Reviewed on this page:
Age Ain't Nothin' But A Number - One In A Million - Aaliyah
On Saturday August 25th, 2001, Aaliyah and other eight people died when their plane crashed in the Bahamas.
Before her death at age 22, Virginia-based Aaliyah had three successful, though brief, careers: she shot to fame as R&B singer/producer R. Kelly's 15-year-old singing protege (and wife, though the marriage was soon annulled). Then she became
the first notable hitmaker for the writing/producing team of Timbaland and Missy
"Misdemeanor" Elliott. Then she started acting, and got pretty good notices for her turn in the action flick Romeo Must Die.
As a singer, Aaliyah's okay but isn't going to make anyone forget Des'ree or Mary J. Blige - she
sounds exactly as good as her producer.
I've noted a few guest appearances on records by Timbaland, Elliott, and fellow Virginian Ginuwine.
Here's a decent fan site.
Age Ain't Nothing But A Number (1994)
I'm no fan of R. Kelly's slow-groove production style - simple drum loops and keyboard vamps, with ungodly repetition and obvious catchphrases ("Back
& Forth") - or songwriting, so there's not much I can say about this record. "Street Thing" is a trademark pseudo-gospel anthem, so I guess
it's fine if you liked Kelly's "I Believe I Can Fly"; most of the other tracks are harsher and slightly faster.
Aaliyah doesn't get to sing much, usually reciting sing-song vamps (the title track, her first hit; "I'm So Into You").
Perhaps she's best heard on a cover of the Isley Brothers's "At Your Best (You Are Love)," where she's light and
smooth, rather like Shanice or Minnie Riperton (without the high notes).
Kelly wrote everything else, produced, and played or programmed most of the instruments.
One In A Million (1996)
With R. Kelly out of the picture, Aaliyah worked with a slew of other producers: Rodney Jerkins ("Everything's
Gonna Be Alright"), Jermaine Dupri ("I Gotcha Back"), Kay-Gee, Vincent Herbert and Craig King.
Most important, though, were the seven songs produced by Timbaland and written with Missy
Elliott: the title track was a major hit single, and tracks like "If Your Girl Only Knew" and "4 Page Letter" established Virginia Beach as
the epicenter of a hot new hip hop/R&B sound. On dance tunes and ballads alike, Timbaland relies on ultratight snare and kick sounds, and a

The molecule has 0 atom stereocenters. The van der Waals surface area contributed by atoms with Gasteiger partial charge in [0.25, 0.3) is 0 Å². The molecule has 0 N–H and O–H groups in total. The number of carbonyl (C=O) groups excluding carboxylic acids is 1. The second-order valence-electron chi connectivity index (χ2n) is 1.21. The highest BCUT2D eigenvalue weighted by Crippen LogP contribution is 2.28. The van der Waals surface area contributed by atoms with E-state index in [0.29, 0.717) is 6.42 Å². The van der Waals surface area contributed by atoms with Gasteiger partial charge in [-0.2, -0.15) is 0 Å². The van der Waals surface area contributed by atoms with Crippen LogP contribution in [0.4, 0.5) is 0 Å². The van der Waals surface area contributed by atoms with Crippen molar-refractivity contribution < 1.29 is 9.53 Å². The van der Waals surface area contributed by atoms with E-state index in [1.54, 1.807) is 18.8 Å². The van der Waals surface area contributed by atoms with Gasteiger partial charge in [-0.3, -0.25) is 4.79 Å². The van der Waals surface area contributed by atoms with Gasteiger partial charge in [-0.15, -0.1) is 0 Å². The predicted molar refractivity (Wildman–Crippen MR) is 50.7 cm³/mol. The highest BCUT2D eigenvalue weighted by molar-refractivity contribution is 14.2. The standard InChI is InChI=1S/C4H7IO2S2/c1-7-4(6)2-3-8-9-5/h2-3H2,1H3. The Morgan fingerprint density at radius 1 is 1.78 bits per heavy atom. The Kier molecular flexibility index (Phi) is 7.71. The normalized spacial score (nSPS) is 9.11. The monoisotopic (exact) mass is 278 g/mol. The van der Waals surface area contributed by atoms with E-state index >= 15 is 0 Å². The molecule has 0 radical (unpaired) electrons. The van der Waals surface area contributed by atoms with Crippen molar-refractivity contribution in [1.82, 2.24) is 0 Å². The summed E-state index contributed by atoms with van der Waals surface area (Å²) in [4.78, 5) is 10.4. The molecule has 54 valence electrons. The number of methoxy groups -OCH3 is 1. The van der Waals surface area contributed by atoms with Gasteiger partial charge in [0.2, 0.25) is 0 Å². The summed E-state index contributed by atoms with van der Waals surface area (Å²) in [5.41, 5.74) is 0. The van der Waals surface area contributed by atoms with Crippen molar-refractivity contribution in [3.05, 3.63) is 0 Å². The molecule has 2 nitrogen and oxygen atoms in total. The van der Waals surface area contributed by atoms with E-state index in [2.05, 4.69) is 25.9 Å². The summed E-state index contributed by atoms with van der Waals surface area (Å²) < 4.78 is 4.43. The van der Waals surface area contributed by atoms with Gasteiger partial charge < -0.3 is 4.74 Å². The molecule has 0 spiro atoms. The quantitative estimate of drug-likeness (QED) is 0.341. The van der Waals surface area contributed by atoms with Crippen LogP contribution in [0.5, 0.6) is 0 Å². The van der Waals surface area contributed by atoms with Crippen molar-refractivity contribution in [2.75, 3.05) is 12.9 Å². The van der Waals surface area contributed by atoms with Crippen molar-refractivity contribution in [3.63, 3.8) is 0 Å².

broad palette of artificial-sounding synth tones, humanized by Elliott's down-to-earth lyrics and Aaliyah's casual but expressive vocals.
Outside of the Timbaland tunes, the standout is Craig King and Monica Payne's "Never Givin' Up," a slow duet with Tavarius Polk where Aaliyah
emotes like crazy.
There's another Isleys cover ("Choosey Lover") and a Marvin Gaye tune ("Got To Give It Up");
the other songs are by their respective producers (except for "The One I Gave My Love To," written by Diane Warren and
produced by Daryl Simmons). Guests include Slick Rick,
Freddie Washington and Paulinho Da Costa.
Between 1996 and 2001, Aaliyah turned up on numerous soundtracks: Sunset Park, Dr. Doolittle, Next Friday,
plus of course Romeo Must Die. (DBW)
Not as risky as her breakthrough, but still solid entertainment thanks to impressive variety and tunefulness.
The first single, "We Need A Resolution," sets a dispirted tone, with a laid-back beat, a neo-classical sample, and not much else.
It's one of just three tracks Timbaland produced - there's also a moving if formulaic soul ballad ("I Care 4 U," with the lyrics forming Missy Elliott's only contribution to the album),
and the equally slow but more electronic "More Than A Woman." The rest is divvied up among Rapture and E. Seats (the 80s-style electrosoul
"Rock The Boat"), Bud'da ("Never No More") and J. Dub aka Rockstar (the endless synth-Mantovani ballad "I Refuse" ).
If there are no groundbreaking tunes, there are plenty of good ones: the coiled but dangerous "Extra Smooth," the salsa piano-driven "Read Between The Lines," the carefully arranged keyboards and drum programming on "It's Whatever."
On the other hand, J. Dub's techno-metal "What If" and
the riff-filled hidden track "Messed Up" are the only songs with the off-kilter kick of One In A Million, and Aaliyah's straightforward delivery
doesn't have the personality that would bring transcendence to such a scattered, piecemeal project.
No matter who was producing, nearly all the lyrics are by Static (from Playa, a group I really will get around to reviewing); no covers this time.
I Care 4 U (2002)
Six unreleased tracks and eight hits. (DBW)
Never comin' back?